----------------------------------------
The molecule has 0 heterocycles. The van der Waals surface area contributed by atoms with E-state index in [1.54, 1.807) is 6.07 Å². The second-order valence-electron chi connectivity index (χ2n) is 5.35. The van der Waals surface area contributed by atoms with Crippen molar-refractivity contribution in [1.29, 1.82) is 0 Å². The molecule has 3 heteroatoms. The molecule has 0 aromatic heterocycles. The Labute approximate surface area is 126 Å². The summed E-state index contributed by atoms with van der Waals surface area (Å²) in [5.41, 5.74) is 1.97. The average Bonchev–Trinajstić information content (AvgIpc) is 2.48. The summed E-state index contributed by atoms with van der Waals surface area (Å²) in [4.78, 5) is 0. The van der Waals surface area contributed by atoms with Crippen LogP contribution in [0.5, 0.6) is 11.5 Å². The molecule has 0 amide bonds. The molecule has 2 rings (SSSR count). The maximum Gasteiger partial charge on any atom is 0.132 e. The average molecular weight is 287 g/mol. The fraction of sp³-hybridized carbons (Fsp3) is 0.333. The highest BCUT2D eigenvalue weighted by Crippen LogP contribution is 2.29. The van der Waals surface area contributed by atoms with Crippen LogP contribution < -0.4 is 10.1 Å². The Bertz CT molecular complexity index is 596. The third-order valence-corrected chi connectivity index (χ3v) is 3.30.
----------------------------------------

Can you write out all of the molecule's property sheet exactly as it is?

The molecule has 0 heterocycles. The van der Waals surface area contributed by atoms with E-state index in [1.54, 1.807) is 6.07 Å². The second-order valence-electron chi connectivity index (χ2n) is 5.35. The van der Waals surface area contributed by atoms with Crippen molar-refractivity contribution in [1.29, 1.82) is 0 Å². The molecule has 3 heteroatoms. The molecule has 0 aromatic heterocycles. The Labute approximate surface area is 126 Å². The summed E-state index contributed by atoms with van der Waals surface area (Å²) in [5.41, 5.74) is 1.97. The average Bonchev–Trinajstić information content (AvgIpc) is 2.48. The summed E-state index contributed by atoms with van der Waals surface area (Å²) in [4.78, 5) is 0. The van der Waals surface area contributed by atoms with Crippen LogP contribution in [0.5, 0.6) is 11.5 Å². The molecule has 0 amide bonds. The molecule has 2 rings (SSSR count). The maximum Gasteiger partial charge on any atom is 0.132 e. The average molecular weight is 287 g/mol. The fraction of sp³-hybridized carbons (Fsp3) is 0.333. The highest BCUT2D eigenvalue weighted by Crippen LogP contribution is 2.29. The van der Waals surface area contributed by atoms with Crippen LogP contribution < -0.4 is 10.1 Å². The Bertz CT molecular complexity index is 596. The third-order valence-corrected chi connectivity index (χ3v) is 3.30.